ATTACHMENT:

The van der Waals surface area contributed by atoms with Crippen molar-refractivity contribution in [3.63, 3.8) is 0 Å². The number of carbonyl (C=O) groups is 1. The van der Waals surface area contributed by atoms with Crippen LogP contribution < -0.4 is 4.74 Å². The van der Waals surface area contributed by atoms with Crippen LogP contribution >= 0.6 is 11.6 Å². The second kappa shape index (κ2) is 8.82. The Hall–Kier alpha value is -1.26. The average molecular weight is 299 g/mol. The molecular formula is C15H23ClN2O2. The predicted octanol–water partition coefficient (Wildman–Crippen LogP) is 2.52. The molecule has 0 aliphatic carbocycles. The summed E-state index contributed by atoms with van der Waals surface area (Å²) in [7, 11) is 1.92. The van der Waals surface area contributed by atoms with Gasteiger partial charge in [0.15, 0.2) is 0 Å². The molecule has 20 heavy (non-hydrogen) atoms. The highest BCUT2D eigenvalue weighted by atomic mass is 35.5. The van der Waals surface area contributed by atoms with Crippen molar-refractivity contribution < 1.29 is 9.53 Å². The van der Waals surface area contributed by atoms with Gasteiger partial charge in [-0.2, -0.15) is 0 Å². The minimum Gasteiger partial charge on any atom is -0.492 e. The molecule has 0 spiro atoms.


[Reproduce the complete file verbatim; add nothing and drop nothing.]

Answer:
The van der Waals surface area contributed by atoms with Crippen molar-refractivity contribution in [3.63, 3.8) is 0 Å². The number of carbonyl (C=O) groups is 1. The van der Waals surface area contributed by atoms with Crippen LogP contribution < -0.4 is 4.74 Å². The van der Waals surface area contributed by atoms with Crippen LogP contribution >= 0.6 is 11.6 Å². The second kappa shape index (κ2) is 8.82. The Hall–Kier alpha value is -1.26. The average molecular weight is 299 g/mol. The molecular formula is C15H23ClN2O2. The predicted octanol–water partition coefficient (Wildman–Crippen LogP) is 2.52. The molecule has 0 aliphatic carbocycles. The summed E-state index contributed by atoms with van der Waals surface area (Å²) in [7, 11) is 1.92. The van der Waals surface area contributed by atoms with Gasteiger partial charge in [0.15, 0.2) is 0 Å². The molecule has 20 heavy (non-hydrogen) atoms. The highest BCUT2D eigenvalue weighted by atomic mass is 35.5. The van der Waals surface area contributed by atoms with Crippen molar-refractivity contribution < 1.29 is 9.53 Å². The van der Waals surface area contributed by atoms with Gasteiger partial charge in [-0.2, -0.15) is 0 Å². The minimum Gasteiger partial charge on any atom is -0.492 e. The molecule has 0 spiro atoms.